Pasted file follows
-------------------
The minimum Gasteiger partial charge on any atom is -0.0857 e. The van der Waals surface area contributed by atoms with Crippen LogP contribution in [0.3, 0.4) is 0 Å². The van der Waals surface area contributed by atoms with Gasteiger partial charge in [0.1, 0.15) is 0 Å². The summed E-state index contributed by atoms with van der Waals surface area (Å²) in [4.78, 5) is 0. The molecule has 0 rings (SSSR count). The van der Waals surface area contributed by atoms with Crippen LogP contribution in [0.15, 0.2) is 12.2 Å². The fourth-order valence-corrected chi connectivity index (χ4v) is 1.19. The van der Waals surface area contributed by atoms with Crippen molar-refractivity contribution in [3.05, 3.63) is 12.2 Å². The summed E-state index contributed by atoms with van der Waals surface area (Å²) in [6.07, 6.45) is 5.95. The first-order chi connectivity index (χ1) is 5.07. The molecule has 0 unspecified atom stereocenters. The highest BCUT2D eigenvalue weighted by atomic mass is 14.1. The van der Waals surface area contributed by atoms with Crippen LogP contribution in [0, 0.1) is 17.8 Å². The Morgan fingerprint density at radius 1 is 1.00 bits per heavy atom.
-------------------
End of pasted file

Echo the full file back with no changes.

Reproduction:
The minimum Gasteiger partial charge on any atom is -0.0857 e. The van der Waals surface area contributed by atoms with Crippen LogP contribution in [0.3, 0.4) is 0 Å². The van der Waals surface area contributed by atoms with Gasteiger partial charge in [0.1, 0.15) is 0 Å². The summed E-state index contributed by atoms with van der Waals surface area (Å²) in [4.78, 5) is 0. The molecule has 0 rings (SSSR count). The van der Waals surface area contributed by atoms with Crippen LogP contribution in [0.15, 0.2) is 12.2 Å². The fourth-order valence-corrected chi connectivity index (χ4v) is 1.19. The van der Waals surface area contributed by atoms with Crippen molar-refractivity contribution in [3.05, 3.63) is 12.2 Å². The summed E-state index contributed by atoms with van der Waals surface area (Å²) in [6.07, 6.45) is 5.95. The first-order chi connectivity index (χ1) is 5.07. The molecule has 0 unspecified atom stereocenters. The highest BCUT2D eigenvalue weighted by atomic mass is 14.1. The van der Waals surface area contributed by atoms with Crippen LogP contribution in [0, 0.1) is 17.8 Å². The Morgan fingerprint density at radius 1 is 1.00 bits per heavy atom.